In this year dedicated to St. Joseph, I have written several times on the way in which the Psalms can express the thinking and praying of the Holy Family. I find that these prayers of Israel put words and feeling to the heart of St. Joseph as they find their way to his lips. The result does not involve creating devotions for him, but recognizing those that were undoubtedly part of his life. He becomes less silent and mysterious for us.
As we celebrate our particularly American feast of Thanksgiving, we can consider the way in which Joseph might express this value through the ancient psalms of his people. I find little describing Joseph as a thankful man. Yet, how could he be otherwise? Psalm 100 can serve as a vehicle that expresses something of this sentiment for him.
The superscription of Psalm 100—that is, the line that introduces the Psalm in the Psalter—describes it as “A Song of Thanksgiving.” When we pray it with that guidance in mind, its attraction towards gratitude stands forth. We can hear these words express Joseph’s devotion.
Shout joyfully to the LORD, all you lands;
serve the LORD with gladness;
come before him with joyful song. (vv. 1-2)
The Psalm begins with a threefold encouragement to be joyful. As one comes before the Lord and recognizes one’s blessings, how can one be other than filled with a spirit of happiness. We can imagine the gladness that fills Joseph’s heart as he recognized his good fortune in so many ways, but especially in his family. Mary and Jesus were the loves of his life and a special gift from God. He could only overflow with this joy!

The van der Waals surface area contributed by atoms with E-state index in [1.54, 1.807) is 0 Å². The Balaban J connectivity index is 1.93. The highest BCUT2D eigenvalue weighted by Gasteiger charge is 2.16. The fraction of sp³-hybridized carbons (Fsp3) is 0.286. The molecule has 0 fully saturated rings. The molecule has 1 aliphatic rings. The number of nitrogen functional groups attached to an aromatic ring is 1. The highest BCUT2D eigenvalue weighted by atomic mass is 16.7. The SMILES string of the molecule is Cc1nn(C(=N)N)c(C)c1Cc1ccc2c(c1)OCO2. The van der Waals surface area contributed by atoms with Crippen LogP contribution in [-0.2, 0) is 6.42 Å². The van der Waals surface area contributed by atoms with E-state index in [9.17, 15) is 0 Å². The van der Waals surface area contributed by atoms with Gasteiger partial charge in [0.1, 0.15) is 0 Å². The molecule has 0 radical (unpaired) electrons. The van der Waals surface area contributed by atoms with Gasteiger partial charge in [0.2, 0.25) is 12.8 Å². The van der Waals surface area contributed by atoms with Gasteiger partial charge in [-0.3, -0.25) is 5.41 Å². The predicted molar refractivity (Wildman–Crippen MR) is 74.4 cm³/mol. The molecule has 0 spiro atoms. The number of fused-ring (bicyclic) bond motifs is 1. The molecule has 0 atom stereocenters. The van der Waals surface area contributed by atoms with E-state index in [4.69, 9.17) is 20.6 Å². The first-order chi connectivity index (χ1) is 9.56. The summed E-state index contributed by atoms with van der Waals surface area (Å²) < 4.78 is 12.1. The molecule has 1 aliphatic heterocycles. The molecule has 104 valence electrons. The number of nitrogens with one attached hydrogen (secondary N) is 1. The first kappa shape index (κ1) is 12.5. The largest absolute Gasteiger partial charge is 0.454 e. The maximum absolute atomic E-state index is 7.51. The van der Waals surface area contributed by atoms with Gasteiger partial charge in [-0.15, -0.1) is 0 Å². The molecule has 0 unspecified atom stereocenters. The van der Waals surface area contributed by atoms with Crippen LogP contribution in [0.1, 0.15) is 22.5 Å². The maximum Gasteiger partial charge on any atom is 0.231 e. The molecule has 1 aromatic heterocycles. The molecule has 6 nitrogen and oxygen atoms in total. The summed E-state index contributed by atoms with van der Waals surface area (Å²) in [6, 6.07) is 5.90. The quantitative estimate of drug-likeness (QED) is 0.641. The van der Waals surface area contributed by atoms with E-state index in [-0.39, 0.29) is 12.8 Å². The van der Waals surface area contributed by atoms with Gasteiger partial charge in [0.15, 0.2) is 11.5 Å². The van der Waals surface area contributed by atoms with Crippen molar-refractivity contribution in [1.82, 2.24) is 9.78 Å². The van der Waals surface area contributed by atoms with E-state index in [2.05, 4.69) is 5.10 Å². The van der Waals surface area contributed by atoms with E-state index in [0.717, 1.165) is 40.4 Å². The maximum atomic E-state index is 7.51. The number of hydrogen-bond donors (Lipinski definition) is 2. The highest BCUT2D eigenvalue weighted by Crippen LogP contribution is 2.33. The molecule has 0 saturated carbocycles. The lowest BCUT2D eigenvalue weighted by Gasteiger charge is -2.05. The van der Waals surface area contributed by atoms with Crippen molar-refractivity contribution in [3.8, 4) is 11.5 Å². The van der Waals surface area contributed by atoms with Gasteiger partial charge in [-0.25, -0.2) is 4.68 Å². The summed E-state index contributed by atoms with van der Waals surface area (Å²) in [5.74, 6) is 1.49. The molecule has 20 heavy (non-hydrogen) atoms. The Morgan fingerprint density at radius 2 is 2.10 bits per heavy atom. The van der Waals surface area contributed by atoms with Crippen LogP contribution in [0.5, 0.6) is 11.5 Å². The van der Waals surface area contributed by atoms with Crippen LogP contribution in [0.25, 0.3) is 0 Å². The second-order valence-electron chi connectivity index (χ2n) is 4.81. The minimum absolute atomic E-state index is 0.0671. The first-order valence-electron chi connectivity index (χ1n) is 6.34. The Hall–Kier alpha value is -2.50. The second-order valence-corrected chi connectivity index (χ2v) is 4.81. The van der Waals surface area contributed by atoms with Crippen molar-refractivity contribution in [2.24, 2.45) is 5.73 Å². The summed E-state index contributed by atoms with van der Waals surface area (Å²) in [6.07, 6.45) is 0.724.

The fundamental prayer of Israel is the Shema“Hear, O Israel, the Lord is our God, the Lord alone” (Deut 6:4). The Psalm continues with a confession that captures this foundational assertion of Joseph’s belief:
Know that the LORD is God,
he made us, we belong to him,
we are his people, the flock he shepherds. (v. 3)
The Psalm recognizes the oneness of God and the consecration of a people. Joseph led the Holy Family in the worship of the Holy One of Israel who alone drew their heartfelt attention. With thankful praise, Joseph could draw from this Psalm that energetic response of obedience and submission to the God who creates and sustains his people.
The next verse captures this attitude of the prayer:
Enter his gates with thanksgiving,
his courts with praise.
Give thanks to him, bless his name. (v. 4)
The Gospel of Luke tells us of a regular practice of the family of Jesus: “Each year his parents went to Jerusalem for the feast of Passover” (Lk 2:41). We can imagine the three of them literally passing through the gates of Jerusalem and entering the Temple courts. Thanksgiving and praise would fill their mouths as they recognized the gifts and the goodness of God. The Psalm affirms that truth and its constancy in its next and last verse:
Good indeed is the LORD.
His mercy endures forever,
his faithfulness lasts through every generation. (v. 5)
We can see Joseph overwhelmed with an awareness of that goodness and eager to speak words of acclamation to his faithful and loving God.
Psalm 100 offers us an opportunity to picture Joseph as a thankful man and as one who finds expression of that virtue in his prayer. He offers us a model and an encouragement. We, too, can begin our words of praise and gratitude with this Psalm. It can open our hearts to a realization and reflection on how blessed we are in family, faith and fortune.